During the early part of the twentieth century, gold miners were active throughout many areas of the Bering
Land Bridge National Preserve. The miners traveled from all over the country and the world, to risk their
lives in the uncharted land of the preserve. For over forty years, miners moved mostly without interruption
into the interior of the peninsula, searching for the elusive and profitable gold mining claim. On October 8th,
1942, the War Production Board, with the intention of promoting national defense, ordered the closer of all
non-essential mines. The board allowed smaller mines to continue operating, but the war had basically
stopped most gold mining on the peninsula. Although the order was revoked in 1945, gold mining was never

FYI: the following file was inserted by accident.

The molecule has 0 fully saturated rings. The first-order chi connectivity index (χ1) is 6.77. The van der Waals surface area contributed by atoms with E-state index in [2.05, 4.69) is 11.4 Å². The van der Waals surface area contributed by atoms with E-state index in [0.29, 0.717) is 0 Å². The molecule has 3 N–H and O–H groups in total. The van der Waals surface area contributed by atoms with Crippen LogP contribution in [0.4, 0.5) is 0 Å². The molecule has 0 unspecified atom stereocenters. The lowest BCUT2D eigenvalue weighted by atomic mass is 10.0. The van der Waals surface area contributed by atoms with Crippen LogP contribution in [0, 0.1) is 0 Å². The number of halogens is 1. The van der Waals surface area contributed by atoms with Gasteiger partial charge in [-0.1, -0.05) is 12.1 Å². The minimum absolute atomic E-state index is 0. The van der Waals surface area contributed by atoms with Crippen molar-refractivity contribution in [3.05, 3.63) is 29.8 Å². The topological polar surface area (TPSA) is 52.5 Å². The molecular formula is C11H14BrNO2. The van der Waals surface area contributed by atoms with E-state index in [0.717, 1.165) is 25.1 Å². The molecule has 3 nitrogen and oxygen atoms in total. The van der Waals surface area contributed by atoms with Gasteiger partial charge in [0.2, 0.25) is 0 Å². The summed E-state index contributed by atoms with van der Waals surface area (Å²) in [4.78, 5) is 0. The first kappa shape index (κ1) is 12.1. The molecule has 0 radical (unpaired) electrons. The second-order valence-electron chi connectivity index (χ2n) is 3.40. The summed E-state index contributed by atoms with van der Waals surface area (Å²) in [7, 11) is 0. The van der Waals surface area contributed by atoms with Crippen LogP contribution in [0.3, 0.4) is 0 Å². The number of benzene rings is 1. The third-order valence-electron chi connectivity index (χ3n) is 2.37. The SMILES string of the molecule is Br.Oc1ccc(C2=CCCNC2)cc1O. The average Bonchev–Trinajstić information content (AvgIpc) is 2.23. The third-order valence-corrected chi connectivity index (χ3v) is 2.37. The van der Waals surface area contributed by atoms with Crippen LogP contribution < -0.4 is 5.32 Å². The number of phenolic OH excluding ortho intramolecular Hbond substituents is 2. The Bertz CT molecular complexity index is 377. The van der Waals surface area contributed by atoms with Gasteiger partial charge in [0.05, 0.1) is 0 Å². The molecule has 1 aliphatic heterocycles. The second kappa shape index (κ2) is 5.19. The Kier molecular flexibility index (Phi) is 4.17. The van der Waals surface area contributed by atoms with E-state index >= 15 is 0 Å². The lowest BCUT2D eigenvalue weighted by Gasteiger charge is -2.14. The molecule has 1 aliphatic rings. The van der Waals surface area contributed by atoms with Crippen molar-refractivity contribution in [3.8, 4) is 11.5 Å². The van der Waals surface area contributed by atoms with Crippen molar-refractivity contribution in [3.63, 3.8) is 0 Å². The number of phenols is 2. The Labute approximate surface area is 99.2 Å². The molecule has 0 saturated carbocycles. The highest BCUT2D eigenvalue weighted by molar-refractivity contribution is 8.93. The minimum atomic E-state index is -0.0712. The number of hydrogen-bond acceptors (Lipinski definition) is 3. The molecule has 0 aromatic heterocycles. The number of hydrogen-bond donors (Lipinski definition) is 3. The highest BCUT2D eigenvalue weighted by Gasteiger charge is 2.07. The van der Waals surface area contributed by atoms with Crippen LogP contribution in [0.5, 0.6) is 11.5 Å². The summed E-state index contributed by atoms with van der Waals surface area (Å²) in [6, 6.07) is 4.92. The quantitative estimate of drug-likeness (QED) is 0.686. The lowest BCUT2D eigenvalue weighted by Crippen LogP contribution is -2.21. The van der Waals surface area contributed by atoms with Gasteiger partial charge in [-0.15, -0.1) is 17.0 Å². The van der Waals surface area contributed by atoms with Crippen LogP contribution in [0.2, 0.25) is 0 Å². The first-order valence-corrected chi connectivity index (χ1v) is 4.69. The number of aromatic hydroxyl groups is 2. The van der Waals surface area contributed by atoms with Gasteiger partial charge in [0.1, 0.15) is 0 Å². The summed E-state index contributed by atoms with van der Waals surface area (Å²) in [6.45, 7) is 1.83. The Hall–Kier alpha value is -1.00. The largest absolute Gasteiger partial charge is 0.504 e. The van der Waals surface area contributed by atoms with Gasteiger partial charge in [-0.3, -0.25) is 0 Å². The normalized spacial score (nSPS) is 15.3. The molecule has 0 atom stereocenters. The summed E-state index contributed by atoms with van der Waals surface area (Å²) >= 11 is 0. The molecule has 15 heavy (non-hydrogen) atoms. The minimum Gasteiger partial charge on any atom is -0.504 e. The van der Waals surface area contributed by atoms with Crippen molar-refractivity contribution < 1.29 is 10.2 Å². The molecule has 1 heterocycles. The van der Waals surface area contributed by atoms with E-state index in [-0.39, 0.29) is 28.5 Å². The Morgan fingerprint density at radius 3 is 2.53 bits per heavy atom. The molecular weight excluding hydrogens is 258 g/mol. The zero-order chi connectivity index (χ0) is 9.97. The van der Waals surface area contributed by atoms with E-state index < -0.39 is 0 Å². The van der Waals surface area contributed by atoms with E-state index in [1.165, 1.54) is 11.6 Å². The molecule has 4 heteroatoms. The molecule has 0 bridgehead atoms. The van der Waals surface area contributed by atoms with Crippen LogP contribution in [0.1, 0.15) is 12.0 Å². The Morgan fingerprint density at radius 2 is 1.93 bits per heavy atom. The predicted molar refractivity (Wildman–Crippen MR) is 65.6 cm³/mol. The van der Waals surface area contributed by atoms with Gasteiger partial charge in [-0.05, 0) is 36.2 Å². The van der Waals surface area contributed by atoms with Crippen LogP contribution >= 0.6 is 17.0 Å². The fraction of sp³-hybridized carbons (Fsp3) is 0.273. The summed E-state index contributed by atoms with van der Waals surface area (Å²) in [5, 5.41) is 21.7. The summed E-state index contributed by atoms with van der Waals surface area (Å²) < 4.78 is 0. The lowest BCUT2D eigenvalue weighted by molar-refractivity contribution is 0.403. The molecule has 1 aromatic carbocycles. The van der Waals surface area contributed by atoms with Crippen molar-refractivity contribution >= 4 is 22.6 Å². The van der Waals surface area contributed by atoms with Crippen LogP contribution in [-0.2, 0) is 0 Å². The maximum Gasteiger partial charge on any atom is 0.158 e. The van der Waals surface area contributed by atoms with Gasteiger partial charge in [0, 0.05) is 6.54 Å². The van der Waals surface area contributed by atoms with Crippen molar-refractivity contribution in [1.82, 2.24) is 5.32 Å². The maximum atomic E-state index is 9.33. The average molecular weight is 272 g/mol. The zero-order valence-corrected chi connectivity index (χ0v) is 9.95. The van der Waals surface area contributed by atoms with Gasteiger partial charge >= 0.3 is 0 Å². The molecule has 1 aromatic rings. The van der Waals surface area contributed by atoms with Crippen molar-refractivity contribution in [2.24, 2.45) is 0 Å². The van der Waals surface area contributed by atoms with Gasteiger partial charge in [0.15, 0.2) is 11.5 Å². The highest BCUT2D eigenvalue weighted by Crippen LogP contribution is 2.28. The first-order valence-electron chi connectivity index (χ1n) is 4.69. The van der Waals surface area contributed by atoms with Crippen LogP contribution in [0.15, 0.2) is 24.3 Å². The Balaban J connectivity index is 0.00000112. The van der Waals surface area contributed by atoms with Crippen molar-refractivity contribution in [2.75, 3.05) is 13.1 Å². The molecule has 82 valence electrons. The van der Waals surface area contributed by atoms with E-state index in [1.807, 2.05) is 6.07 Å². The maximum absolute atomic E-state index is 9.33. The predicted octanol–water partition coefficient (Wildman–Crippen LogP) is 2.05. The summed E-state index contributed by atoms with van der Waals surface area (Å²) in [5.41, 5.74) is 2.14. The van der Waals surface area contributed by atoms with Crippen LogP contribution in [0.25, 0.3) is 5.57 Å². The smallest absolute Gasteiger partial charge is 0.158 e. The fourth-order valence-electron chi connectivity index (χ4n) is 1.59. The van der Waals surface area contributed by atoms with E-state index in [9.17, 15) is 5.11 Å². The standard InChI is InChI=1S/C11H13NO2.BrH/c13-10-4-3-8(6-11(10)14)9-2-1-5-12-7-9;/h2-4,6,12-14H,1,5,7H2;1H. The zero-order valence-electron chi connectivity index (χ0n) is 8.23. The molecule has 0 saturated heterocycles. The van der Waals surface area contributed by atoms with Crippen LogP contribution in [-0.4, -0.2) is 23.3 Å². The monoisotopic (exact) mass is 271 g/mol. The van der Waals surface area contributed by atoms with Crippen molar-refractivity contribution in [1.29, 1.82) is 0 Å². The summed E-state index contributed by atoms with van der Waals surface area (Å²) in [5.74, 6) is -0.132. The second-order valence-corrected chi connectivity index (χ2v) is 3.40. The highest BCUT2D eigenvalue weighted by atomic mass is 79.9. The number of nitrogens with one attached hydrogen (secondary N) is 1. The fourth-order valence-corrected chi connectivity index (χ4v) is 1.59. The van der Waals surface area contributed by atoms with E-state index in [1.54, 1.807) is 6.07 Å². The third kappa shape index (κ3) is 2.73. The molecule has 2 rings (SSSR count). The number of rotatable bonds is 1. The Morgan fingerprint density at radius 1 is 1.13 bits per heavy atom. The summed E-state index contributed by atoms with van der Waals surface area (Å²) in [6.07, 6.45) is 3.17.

able to reach the same level of importance as before the war.
The Humbolt Creek mining claim was on of the last gold mining placers in the preserve. A national park or
preserve may contain unpatented or patented mining claims from before its establishment, but no new
mining claims are allowed in any park or preserve. After the creation of the preserve, seventy-nine
unpatented and inactive claims were located within preserve boundaries. Eventually all gold mining within
the preserve ceased. Currently, the preserve does not contain any unpatented or patented claims. A cabin
built in the 1930s, still stands at the location of the Humbolt Creek Mining Camp. The abandoned camp now
sits as a small reminder of the history of gold mining in the preserve.